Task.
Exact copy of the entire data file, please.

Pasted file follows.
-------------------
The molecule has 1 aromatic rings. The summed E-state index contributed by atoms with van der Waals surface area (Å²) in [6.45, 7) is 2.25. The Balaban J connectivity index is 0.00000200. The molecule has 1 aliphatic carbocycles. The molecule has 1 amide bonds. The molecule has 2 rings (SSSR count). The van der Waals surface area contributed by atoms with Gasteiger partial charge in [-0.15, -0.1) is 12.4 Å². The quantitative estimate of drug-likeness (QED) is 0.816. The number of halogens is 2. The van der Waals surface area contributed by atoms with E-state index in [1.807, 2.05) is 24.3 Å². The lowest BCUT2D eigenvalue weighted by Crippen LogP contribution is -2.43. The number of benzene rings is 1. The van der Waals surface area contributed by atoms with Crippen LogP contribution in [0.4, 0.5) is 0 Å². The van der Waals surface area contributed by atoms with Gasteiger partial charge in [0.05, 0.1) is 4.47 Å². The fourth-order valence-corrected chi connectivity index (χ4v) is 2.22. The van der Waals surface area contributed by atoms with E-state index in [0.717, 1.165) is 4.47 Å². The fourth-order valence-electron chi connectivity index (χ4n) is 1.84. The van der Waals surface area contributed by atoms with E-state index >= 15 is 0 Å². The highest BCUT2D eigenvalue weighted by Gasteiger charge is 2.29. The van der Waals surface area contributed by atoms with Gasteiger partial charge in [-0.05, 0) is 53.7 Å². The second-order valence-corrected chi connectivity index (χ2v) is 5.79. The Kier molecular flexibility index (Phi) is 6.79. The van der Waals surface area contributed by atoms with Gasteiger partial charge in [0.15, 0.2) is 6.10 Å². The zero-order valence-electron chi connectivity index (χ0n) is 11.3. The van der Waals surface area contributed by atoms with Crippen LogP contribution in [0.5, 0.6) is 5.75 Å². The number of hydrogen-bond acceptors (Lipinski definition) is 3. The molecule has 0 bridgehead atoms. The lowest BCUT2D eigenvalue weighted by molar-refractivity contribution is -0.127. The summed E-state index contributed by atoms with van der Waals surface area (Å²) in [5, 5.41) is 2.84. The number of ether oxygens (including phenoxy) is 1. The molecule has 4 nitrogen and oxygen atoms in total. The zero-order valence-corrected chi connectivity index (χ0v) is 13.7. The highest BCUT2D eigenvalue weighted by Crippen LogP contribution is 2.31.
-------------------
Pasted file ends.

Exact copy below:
The molecule has 1 aromatic rings. The summed E-state index contributed by atoms with van der Waals surface area (Å²) in [6.45, 7) is 2.25. The Balaban J connectivity index is 0.00000200. The molecule has 1 aliphatic carbocycles. The molecule has 1 amide bonds. The molecule has 2 rings (SSSR count). The van der Waals surface area contributed by atoms with Gasteiger partial charge in [-0.15, -0.1) is 12.4 Å². The quantitative estimate of drug-likeness (QED) is 0.816. The number of halogens is 2. The van der Waals surface area contributed by atoms with E-state index in [1.807, 2.05) is 24.3 Å². The lowest BCUT2D eigenvalue weighted by Crippen LogP contribution is -2.43. The number of benzene rings is 1. The van der Waals surface area contributed by atoms with Crippen LogP contribution in [0.4, 0.5) is 0 Å². The van der Waals surface area contributed by atoms with Gasteiger partial charge in [0.05, 0.1) is 4.47 Å². The fourth-order valence-corrected chi connectivity index (χ4v) is 2.22. The van der Waals surface area contributed by atoms with E-state index in [0.717, 1.165) is 4.47 Å². The fourth-order valence-electron chi connectivity index (χ4n) is 1.84. The van der Waals surface area contributed by atoms with E-state index >= 15 is 0 Å². The highest BCUT2D eigenvalue weighted by Gasteiger charge is 2.29. The van der Waals surface area contributed by atoms with Gasteiger partial charge in [-0.05, 0) is 53.7 Å². The second-order valence-corrected chi connectivity index (χ2v) is 5.79. The Kier molecular flexibility index (Phi) is 6.79. The van der Waals surface area contributed by atoms with Gasteiger partial charge in [0.15, 0.2) is 6.10 Å². The zero-order valence-electron chi connectivity index (χ0n) is 11.3. The van der Waals surface area contributed by atoms with Crippen LogP contribution in [0.5, 0.6) is 5.75 Å². The number of hydrogen-bond acceptors (Lipinski definition) is 3. The molecule has 0 bridgehead atoms. The lowest BCUT2D eigenvalue weighted by molar-refractivity contribution is -0.127. The summed E-state index contributed by atoms with van der Waals surface area (Å²) in [5, 5.41) is 2.84. The number of ether oxygens (including phenoxy) is 1. The molecule has 4 nitrogen and oxygen atoms in total. The zero-order valence-corrected chi connectivity index (χ0v) is 13.7. The highest BCUT2D eigenvalue weighted by Crippen LogP contribution is 2.31.